Sri Lanka parliament will commence the two day debate on the impeachment motion against the country’s first female Chief Justice Dr. Shirani Bandaranayake Thursday.
Speaker Chamal Rajapaksa is expected to make a special statement regarding the Court of Appeal determination on the Supreme Court interpretation on the impeachment motion probed by the Parliamentary Select Committee (PSC) which found the Chief Justice guilty of three out of five charges it investigated.
Government spokesman Media minister Keheliya Rambukwella had said that the official position on the Court of Appeal determination will be made known by the Speaker in the parliament. “Even on the previous court ruling the speaker of parliament had his own stance so let’s wait for his(Speakers) ruling” Media minister told the journalist at the last week post cabinet media briefing.
The debate on the impeachment motion will be on January 10 and 11 and the vote will be taken on Friday evening. The main opposition United National Party has announced it would take part in the debate while the Marxist party opted to be out of it.
The Court of Appeal reading the Supreme Court’s interpretation of the Constitution ruled last week that the PSC has no legal power or authority to find a judge guilty since the Standing Order 78A under which the committee is appointed is not law.
However, the Chairman of the PSC that probed the charges, Minister Anura Priyadarshana Yapa pointed out that the Constitution has recognized that upon submission of a resolution to impeach an appointed judge signed by not less than one-third of the total number of Members of Parliament, allows the parliament by law or by a Standing Order to appoint a special committee to investigate the allegations.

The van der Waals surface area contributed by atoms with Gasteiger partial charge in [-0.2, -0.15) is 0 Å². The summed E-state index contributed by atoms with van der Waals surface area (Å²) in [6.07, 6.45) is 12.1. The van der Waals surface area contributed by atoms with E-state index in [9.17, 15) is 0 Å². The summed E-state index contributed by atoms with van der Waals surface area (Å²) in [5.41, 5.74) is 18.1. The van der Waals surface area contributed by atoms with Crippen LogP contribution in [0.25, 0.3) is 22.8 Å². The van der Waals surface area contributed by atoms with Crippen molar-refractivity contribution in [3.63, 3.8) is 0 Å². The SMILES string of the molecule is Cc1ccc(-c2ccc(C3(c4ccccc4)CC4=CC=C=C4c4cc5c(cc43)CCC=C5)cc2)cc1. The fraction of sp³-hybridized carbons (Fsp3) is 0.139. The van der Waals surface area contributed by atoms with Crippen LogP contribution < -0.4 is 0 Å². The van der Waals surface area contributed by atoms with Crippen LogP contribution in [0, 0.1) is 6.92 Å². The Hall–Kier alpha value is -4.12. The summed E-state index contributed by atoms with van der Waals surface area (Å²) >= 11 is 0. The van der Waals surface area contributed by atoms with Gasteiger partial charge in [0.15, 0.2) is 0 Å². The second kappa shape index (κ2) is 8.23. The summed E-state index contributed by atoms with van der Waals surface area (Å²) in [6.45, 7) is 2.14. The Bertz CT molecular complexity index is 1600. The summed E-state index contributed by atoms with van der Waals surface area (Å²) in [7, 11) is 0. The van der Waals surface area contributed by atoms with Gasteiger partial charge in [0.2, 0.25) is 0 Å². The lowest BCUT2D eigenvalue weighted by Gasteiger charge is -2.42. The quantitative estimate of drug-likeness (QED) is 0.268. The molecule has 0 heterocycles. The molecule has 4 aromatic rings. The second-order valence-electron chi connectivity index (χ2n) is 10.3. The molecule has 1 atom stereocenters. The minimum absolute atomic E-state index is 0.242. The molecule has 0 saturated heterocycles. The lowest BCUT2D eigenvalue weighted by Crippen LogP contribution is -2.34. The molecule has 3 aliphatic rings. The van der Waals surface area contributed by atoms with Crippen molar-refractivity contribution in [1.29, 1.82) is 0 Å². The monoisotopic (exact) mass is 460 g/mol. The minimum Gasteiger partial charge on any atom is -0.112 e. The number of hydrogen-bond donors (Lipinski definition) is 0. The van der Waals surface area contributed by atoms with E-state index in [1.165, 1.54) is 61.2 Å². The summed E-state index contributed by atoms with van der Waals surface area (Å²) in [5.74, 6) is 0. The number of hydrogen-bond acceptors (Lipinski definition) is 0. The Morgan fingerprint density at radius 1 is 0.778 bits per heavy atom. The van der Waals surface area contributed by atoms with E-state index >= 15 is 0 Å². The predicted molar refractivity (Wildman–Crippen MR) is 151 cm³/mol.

Following the parliamentary debate, if it is passed with a simple majority, the Speaker will advise the President of the parliament’s decision on the Chief Justice and the President will take an appropriate action based on the parliamentary decision.
According to Sri Lanka’s Constitution Article 107 (3) a top judge “shall not be removed except by an order of the President made after an address of Parliament supported by a majority of the total number of Members of Parliament has been presented to the President for such removal on the ground of proved misbehavior or incapacity.”
A group of 117 Government MPs, which constitute more than the required numbers of 113 votes to pass the resolution, signed the impeachment motion against the Chief Justice under the relevant provision in the Constitution and Standing Orders of Parliament.
Source: Government News Portal